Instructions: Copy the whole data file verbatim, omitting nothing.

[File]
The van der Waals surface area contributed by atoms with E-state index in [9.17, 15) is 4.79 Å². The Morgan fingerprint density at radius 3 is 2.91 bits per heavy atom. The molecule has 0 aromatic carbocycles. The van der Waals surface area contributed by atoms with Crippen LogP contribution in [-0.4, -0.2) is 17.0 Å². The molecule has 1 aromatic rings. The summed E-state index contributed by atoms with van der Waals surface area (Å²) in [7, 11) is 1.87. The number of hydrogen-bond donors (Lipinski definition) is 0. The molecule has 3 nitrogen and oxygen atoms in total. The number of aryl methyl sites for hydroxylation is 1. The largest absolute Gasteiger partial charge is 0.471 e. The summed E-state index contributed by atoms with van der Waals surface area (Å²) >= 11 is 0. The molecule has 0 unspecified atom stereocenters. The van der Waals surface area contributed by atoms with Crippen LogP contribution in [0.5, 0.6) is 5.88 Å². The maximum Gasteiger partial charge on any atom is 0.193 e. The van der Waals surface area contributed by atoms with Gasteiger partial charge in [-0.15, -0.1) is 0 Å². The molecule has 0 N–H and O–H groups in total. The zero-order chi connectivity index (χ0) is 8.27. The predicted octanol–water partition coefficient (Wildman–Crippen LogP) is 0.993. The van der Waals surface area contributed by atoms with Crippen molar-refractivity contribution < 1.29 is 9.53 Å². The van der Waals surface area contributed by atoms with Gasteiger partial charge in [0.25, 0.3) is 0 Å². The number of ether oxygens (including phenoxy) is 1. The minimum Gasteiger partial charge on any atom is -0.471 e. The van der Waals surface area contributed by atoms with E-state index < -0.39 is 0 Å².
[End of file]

The van der Waals surface area contributed by atoms with E-state index in [9.17, 15) is 4.79 Å². The Morgan fingerprint density at radius 3 is 2.91 bits per heavy atom. The molecule has 0 aromatic carbocycles. The van der Waals surface area contributed by atoms with Crippen LogP contribution in [-0.4, -0.2) is 17.0 Å². The molecule has 1 aromatic rings. The summed E-state index contributed by atoms with van der Waals surface area (Å²) in [7, 11) is 1.87. The number of hydrogen-bond donors (Lipinski definition) is 0. The molecule has 3 nitrogen and oxygen atoms in total. The number of aryl methyl sites for hydroxylation is 1. The largest absolute Gasteiger partial charge is 0.471 e. The summed E-state index contributed by atoms with van der Waals surface area (Å²) >= 11 is 0. The molecule has 0 unspecified atom stereocenters. The van der Waals surface area contributed by atoms with Crippen LogP contribution in [0.5, 0.6) is 5.88 Å². The maximum Gasteiger partial charge on any atom is 0.193 e. The van der Waals surface area contributed by atoms with Gasteiger partial charge in [-0.15, -0.1) is 0 Å². The molecule has 0 N–H and O–H groups in total. The zero-order chi connectivity index (χ0) is 8.27. The predicted octanol–water partition coefficient (Wildman–Crippen LogP) is 0.993. The van der Waals surface area contributed by atoms with Crippen molar-refractivity contribution < 1.29 is 9.53 Å². The van der Waals surface area contributed by atoms with Gasteiger partial charge in [0.25, 0.3) is 0 Å². The number of ether oxygens (including phenoxy) is 1. The minimum Gasteiger partial charge on any atom is -0.471 e. The van der Waals surface area contributed by atoms with E-state index < -0.39 is 0 Å².